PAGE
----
The Wheel of Time 13: Towers of Midnight
How do you write a review about the 13th book in the largest fantasy epic of all time without giving away spoilers? I think it’s legitimate to ask when a story in any line of media becomes too unwieldy for the average person to engage with. Think starting Lost now, or picking up the Wheel of Time – you can do it, but it does require significant dedication to the cause.
Luckily, I don’t have that problem, so after the break I’m going to talk about why I liked this latest installment, and I’m not even going to give anything away (as long as you don’t mind reading some ridiculously nerdy fantasy names).
For those of you who haven’t read even part of the Wheel of Time by Robert Jordan (and Brandon Sanderson), I am unapologetic. You should go read it, since it is an example of epic storytelling unparalleled in modern literature, but I’m not going to try and sell you on it because you’ll never make it through unless you’re genuinely interested.
For those that have read at least part of the Wheel of Time, you will be pleased to know that the thirteenth book continues the sharp and energetic rejuvenation of the world pioneered by Brandon Sanderson in the twelfth, and sends it careening towards the finale in a way with a sense of purpose that makes me believe he might actually manage to wrap up the massive story with all it’s myriad plots.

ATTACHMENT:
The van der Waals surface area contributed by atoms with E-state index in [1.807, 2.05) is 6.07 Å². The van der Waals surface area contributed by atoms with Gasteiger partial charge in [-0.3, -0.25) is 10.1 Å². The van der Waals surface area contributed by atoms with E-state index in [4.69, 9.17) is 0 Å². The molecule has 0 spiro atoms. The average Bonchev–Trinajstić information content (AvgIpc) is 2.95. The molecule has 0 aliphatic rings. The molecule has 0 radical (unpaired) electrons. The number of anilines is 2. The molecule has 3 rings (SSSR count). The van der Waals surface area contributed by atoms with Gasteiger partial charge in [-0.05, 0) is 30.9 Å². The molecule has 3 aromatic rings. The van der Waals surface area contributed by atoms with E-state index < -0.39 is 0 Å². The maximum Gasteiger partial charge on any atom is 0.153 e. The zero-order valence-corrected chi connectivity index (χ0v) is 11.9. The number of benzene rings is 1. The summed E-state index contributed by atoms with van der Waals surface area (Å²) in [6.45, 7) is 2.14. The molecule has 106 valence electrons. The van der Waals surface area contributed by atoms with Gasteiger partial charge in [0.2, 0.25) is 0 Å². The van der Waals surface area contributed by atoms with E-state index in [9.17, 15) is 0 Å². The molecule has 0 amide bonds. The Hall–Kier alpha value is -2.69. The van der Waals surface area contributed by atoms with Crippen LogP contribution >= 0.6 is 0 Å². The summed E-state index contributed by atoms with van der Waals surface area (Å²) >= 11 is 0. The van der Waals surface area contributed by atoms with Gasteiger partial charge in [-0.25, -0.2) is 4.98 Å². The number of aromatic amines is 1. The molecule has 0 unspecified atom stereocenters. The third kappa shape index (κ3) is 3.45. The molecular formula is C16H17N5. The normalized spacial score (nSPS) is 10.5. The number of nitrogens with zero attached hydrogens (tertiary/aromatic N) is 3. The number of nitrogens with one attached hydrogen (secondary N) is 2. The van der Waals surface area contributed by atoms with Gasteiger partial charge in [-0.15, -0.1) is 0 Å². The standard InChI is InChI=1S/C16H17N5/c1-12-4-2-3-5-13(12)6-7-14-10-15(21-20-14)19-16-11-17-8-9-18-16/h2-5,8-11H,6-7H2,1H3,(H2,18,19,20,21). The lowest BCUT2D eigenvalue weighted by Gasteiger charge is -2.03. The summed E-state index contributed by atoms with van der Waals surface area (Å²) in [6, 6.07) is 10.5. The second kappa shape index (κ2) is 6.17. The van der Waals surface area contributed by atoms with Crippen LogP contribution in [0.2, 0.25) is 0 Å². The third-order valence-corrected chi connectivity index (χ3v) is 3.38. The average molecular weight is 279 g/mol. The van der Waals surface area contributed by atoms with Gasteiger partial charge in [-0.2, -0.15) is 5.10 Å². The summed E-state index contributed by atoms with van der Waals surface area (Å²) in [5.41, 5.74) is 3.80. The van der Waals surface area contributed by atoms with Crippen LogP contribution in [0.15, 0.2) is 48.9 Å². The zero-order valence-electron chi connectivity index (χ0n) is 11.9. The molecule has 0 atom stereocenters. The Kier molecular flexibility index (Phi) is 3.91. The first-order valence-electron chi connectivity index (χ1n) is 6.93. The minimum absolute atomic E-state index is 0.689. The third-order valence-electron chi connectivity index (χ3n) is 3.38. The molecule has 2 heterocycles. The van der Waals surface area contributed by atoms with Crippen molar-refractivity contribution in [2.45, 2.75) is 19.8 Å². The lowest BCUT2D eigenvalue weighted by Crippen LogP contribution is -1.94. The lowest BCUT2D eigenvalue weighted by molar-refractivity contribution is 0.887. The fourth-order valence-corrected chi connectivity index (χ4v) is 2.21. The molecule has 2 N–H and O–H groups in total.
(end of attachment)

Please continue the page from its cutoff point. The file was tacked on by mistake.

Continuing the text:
I will admit, that even as an avid fan, I found some of the 8-11 range in the series directionally indecisive, buried under layers and layers of plot, and involving more characters than the entire Twilight and Harry Potter series combined. I will forgive Robert Jordan for that unequivocally, as after all the man was quite literally dying. It is however within the context of that malaise that Brandon Sanderson’s ability to take up the torch and sally forth into the story, while staying true to its feel is particularly impressive.
It is a difficult situation for the author of such an epic to die with it unfinished because it can be all to easy to do more harm than good in completing it – even when well intentioned. Given that, it is refreshing to see the excellent trajectory launched in book twelve continue on in book 13.
As promised, no spoilers, but seriously go read it – it’s freaking awesome.
* As an aside, if you like what Sanderson has done with the Wheel of Time, go read his excellent Mistborn trilogy.